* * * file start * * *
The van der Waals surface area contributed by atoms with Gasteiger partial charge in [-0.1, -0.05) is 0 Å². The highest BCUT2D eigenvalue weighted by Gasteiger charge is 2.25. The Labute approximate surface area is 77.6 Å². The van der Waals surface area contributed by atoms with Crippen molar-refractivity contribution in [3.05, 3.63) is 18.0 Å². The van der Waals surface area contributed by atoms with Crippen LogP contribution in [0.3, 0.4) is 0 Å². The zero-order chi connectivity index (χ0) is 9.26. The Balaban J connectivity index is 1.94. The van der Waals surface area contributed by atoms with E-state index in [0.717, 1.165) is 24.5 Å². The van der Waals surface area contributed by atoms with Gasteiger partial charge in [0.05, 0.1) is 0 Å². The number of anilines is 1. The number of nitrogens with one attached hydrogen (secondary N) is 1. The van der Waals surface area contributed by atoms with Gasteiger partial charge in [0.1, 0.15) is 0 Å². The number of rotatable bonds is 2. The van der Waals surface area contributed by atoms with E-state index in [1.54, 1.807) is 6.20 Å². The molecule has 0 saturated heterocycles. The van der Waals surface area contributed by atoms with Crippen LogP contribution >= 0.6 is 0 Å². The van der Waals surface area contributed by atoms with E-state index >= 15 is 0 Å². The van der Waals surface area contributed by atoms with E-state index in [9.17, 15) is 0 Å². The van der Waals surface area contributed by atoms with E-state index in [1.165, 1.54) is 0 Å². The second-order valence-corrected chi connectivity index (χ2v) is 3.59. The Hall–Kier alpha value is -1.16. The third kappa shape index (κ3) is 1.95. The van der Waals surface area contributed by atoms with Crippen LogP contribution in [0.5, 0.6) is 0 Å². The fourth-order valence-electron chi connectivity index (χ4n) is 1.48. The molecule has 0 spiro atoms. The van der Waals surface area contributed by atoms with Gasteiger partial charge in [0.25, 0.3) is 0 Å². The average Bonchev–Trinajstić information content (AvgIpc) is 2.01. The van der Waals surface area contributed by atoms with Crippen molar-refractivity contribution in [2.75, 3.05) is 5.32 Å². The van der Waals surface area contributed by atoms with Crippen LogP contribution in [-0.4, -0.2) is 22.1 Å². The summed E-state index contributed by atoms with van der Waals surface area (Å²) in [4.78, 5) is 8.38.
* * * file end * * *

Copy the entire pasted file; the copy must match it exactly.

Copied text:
The van der Waals surface area contributed by atoms with Gasteiger partial charge in [-0.1, -0.05) is 0 Å². The highest BCUT2D eigenvalue weighted by Gasteiger charge is 2.25. The Labute approximate surface area is 77.6 Å². The van der Waals surface area contributed by atoms with Crippen molar-refractivity contribution in [3.05, 3.63) is 18.0 Å². The van der Waals surface area contributed by atoms with Crippen LogP contribution in [0.3, 0.4) is 0 Å². The zero-order chi connectivity index (χ0) is 9.26. The Balaban J connectivity index is 1.94. The van der Waals surface area contributed by atoms with E-state index in [0.717, 1.165) is 24.5 Å². The van der Waals surface area contributed by atoms with Gasteiger partial charge in [0.05, 0.1) is 0 Å². The number of anilines is 1. The number of nitrogens with one attached hydrogen (secondary N) is 1. The van der Waals surface area contributed by atoms with Gasteiger partial charge in [0.1, 0.15) is 0 Å². The number of rotatable bonds is 2. The van der Waals surface area contributed by atoms with E-state index in [1.54, 1.807) is 6.20 Å². The molecule has 0 saturated heterocycles. The van der Waals surface area contributed by atoms with Crippen LogP contribution >= 0.6 is 0 Å². The van der Waals surface area contributed by atoms with E-state index >= 15 is 0 Å². The van der Waals surface area contributed by atoms with E-state index in [9.17, 15) is 0 Å². The van der Waals surface area contributed by atoms with E-state index in [1.165, 1.54) is 0 Å². The second-order valence-corrected chi connectivity index (χ2v) is 3.59. The Hall–Kier alpha value is -1.16. The third kappa shape index (κ3) is 1.95. The van der Waals surface area contributed by atoms with Crippen LogP contribution in [0.5, 0.6) is 0 Å². The fourth-order valence-electron chi connectivity index (χ4n) is 1.48. The molecule has 0 spiro atoms. The van der Waals surface area contributed by atoms with Gasteiger partial charge in [0.25, 0.3) is 0 Å². The average Bonchev–Trinajstić information content (AvgIpc) is 2.01. The van der Waals surface area contributed by atoms with Crippen molar-refractivity contribution in [2.75, 3.05) is 5.32 Å². The van der Waals surface area contributed by atoms with Crippen LogP contribution in [-0.4, -0.2) is 22.1 Å². The summed E-state index contributed by atoms with van der Waals surface area (Å²) in [4.78, 5) is 8.38.